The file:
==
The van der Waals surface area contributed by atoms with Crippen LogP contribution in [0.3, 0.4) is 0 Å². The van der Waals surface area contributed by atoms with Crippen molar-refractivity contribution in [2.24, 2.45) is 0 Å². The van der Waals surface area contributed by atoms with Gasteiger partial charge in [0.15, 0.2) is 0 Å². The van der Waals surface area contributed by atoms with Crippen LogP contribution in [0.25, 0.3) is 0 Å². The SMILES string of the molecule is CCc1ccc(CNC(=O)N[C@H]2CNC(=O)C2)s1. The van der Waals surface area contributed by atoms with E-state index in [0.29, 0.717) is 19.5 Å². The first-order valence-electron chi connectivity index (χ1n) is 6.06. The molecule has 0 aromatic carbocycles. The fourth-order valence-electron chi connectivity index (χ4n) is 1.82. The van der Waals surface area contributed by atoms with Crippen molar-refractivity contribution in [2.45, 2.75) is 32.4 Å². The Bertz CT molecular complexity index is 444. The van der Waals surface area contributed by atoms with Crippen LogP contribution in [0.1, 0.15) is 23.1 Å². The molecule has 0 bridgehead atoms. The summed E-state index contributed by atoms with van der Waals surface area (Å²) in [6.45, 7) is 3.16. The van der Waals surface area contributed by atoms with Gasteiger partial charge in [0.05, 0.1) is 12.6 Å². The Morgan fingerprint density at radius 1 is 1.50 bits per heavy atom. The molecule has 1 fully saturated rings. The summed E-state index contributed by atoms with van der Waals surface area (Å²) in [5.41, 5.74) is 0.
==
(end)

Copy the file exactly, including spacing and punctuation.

The van der Waals surface area contributed by atoms with Crippen LogP contribution in [0.3, 0.4) is 0 Å². The van der Waals surface area contributed by atoms with Crippen molar-refractivity contribution in [2.24, 2.45) is 0 Å². The van der Waals surface area contributed by atoms with Gasteiger partial charge in [0.15, 0.2) is 0 Å². The van der Waals surface area contributed by atoms with Crippen LogP contribution in [0.25, 0.3) is 0 Å². The SMILES string of the molecule is CCc1ccc(CNC(=O)N[C@H]2CNC(=O)C2)s1. The van der Waals surface area contributed by atoms with E-state index in [0.29, 0.717) is 19.5 Å². The first-order valence-electron chi connectivity index (χ1n) is 6.06. The molecule has 0 aromatic carbocycles. The fourth-order valence-electron chi connectivity index (χ4n) is 1.82. The van der Waals surface area contributed by atoms with Crippen molar-refractivity contribution in [2.45, 2.75) is 32.4 Å². The Bertz CT molecular complexity index is 444. The van der Waals surface area contributed by atoms with Crippen LogP contribution in [0.1, 0.15) is 23.1 Å². The molecule has 0 bridgehead atoms. The summed E-state index contributed by atoms with van der Waals surface area (Å²) in [6.45, 7) is 3.16. The van der Waals surface area contributed by atoms with Gasteiger partial charge in [0.05, 0.1) is 12.6 Å². The Morgan fingerprint density at radius 1 is 1.50 bits per heavy atom. The molecule has 1 fully saturated rings. The summed E-state index contributed by atoms with van der Waals surface area (Å²) in [5.41, 5.74) is 0.